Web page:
# nLab comma object

### Context

#### 2-Category theory

2-category theory

## Structures on 2-categories

#### Limits and colimits

limits and colimits

# Contents

## Idea

The notion of comma object or comma square is a generalization of the notion of pullback or pullback square from category theory to 2-category theory: it is a special kind of 2-limit.

Where a pullback involves a commuting square, for a comma object this square is filled by a 2-morphism.

## Definition

The comma object of two morphisms $f:A\to C$ and $g:B\to C$ in a 2-category is an object $(f/g)$ equipped with projections $p:(f/g)\to A$ and $q:(f/g)\to B$ and a 2-cell

which is universal in the sense of a 2-limit. Comma objects are also sometimes called lax pullbacks, but this term more properly refers to the lax limit of a cospan.

Part of this (to be explicit) is the statement that for any object $D$, 1-morphisms $p':D\to A$, $q':D\to B$ and 2-cell $\sigma:f p'\Rightarrow g q'$ there is a 1-morphism $u:D\to(f/g)$ and isomorphisms $p u\cong p'$, $q u\cong q'$ such that modulo these isomorphisms, we have $\sigma u=\alpha$. There is also an additional “2-dimensional universality” saying that given $u:D\to (f/g)$ and $v:D\to (f/g)$ and 2-cells $\mu:p u \to p v$ and $\nu:q u \to q v$ such that $\alpha v. f \mu = g\nu . \alpha u$, there exists a unique 2-cell $\beta:u\to v$ such that $p\beta = \mu$ and $q \beta = \nu$. Note that the 2-dimensional property implies that in the 1-dimensional property, the 1-morphism $u$ is unique up to unique isomorphism. A square containing a 2-cell with this property is sometimes called a comma square.

A strict comma object is analogous but has the universal property of a strict 2-limit. This means that given $p'$, $q'$, and $\sigma$ as above, there exists a unique $u:D\to (f/g)$ such that $p u = p'$, $q u = q'$, and $\sigma u = \alpha$. Note that any strict comma object is a comma object, but the converse is not in general true.

## Properties

### Construction

The comma object $f/g$ can be constructed by means of pullbacks and cotensors:

$\array{ f/g & \to & P & \to & A \\ \downarrow & & \downarrow & & \downarrow \mathrlap{\scriptsize{f}} \\ Q & \to & C^{\mathbf{2}} & \underset{dom}{\to} & C \\ \downarrow & & \downarrow \mathrlap{\scriptsize{cod}} \\ B & \underset{g}{\to} & C }$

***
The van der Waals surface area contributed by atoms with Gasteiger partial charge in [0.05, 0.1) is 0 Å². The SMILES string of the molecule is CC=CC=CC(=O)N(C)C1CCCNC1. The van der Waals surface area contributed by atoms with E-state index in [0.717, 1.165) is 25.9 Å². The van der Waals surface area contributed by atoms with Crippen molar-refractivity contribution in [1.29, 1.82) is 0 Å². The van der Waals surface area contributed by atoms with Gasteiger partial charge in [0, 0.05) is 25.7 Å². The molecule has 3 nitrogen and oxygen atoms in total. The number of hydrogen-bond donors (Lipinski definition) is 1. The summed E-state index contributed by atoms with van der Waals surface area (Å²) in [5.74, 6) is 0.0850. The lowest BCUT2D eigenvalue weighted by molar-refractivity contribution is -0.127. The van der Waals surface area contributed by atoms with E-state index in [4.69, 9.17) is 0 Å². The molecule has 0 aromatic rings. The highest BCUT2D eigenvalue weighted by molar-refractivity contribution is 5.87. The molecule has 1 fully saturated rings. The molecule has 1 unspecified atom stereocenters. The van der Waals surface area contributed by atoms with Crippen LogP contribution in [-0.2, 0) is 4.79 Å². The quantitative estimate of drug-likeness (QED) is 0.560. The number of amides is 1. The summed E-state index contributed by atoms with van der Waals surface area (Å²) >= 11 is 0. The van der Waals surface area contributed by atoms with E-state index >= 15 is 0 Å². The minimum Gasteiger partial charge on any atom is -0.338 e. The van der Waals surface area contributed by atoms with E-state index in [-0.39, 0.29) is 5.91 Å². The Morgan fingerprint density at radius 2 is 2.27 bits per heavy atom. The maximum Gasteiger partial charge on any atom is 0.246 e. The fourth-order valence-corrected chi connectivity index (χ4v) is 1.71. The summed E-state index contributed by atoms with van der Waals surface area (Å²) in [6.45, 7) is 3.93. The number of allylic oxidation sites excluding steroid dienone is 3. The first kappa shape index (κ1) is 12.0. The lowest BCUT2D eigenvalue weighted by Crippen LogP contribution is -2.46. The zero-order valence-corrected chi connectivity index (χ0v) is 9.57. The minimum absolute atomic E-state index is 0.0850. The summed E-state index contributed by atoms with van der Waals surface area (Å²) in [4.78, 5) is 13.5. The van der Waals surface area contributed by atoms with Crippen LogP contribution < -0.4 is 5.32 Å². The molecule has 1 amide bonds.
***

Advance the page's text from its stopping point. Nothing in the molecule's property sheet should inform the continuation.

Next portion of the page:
where $C^{\mathbf{2}}$ is the cotensor of $C$ with the arrow category $\mathbf{2} = \bullet \to \bullet$.

### Pasting lemma

Suppose given a diagram

$\array{ P & \to & Q & \to & A \\ \downarrow & & \mathllap{\scriptsize{p}} \downarrow & \swArrow & \downarrow \mathrlap{\scriptsize{f}} \\ D & \underset{h}{\to} & C & \underset{g}{\to} & B }$

where the right-hand square is a comma square. Then the following are equivalent:

• the whole diagram is a comma square
• the left-hand square is a (2-)pullback square

The proof is analogous to that at pullback.

## Examples

In Cat, a comma category is a comma object (in fact a strict one, as normally defined); these give their name to the general notion.

Eduardo Pareja-Tobes?: Not sure about this but, with the strict definition I think you end up having specified isos all around at the level of morphisms; comma categories as normally defined are comma objects in Cat, but not strict ones (of course they’re equivalent to the strict ones). I remember reading something like this in Makkai-Paré Accessible categories book

Mike Shulman: As far as I can tell, they are strict. Given $D$, functors $p':D\to A$, $q':D\to B$ and a natural transformation $\sigma:f p'\Rightarrow g q'$, these data specify exactly for every $d\in D$, a triple $(p'(d), q'(d), \sigma_d)$ which is an object of the comma category. Perhaps you are remembering a related remark about pseudo-pullbacks versus iso-comma objects? (If you post your comments at the nForum, for instance on this discussion, other people will be more likely to see it.)

Revised on September 18, 2014 06:19:21 by David Roberts (129.127.211.89)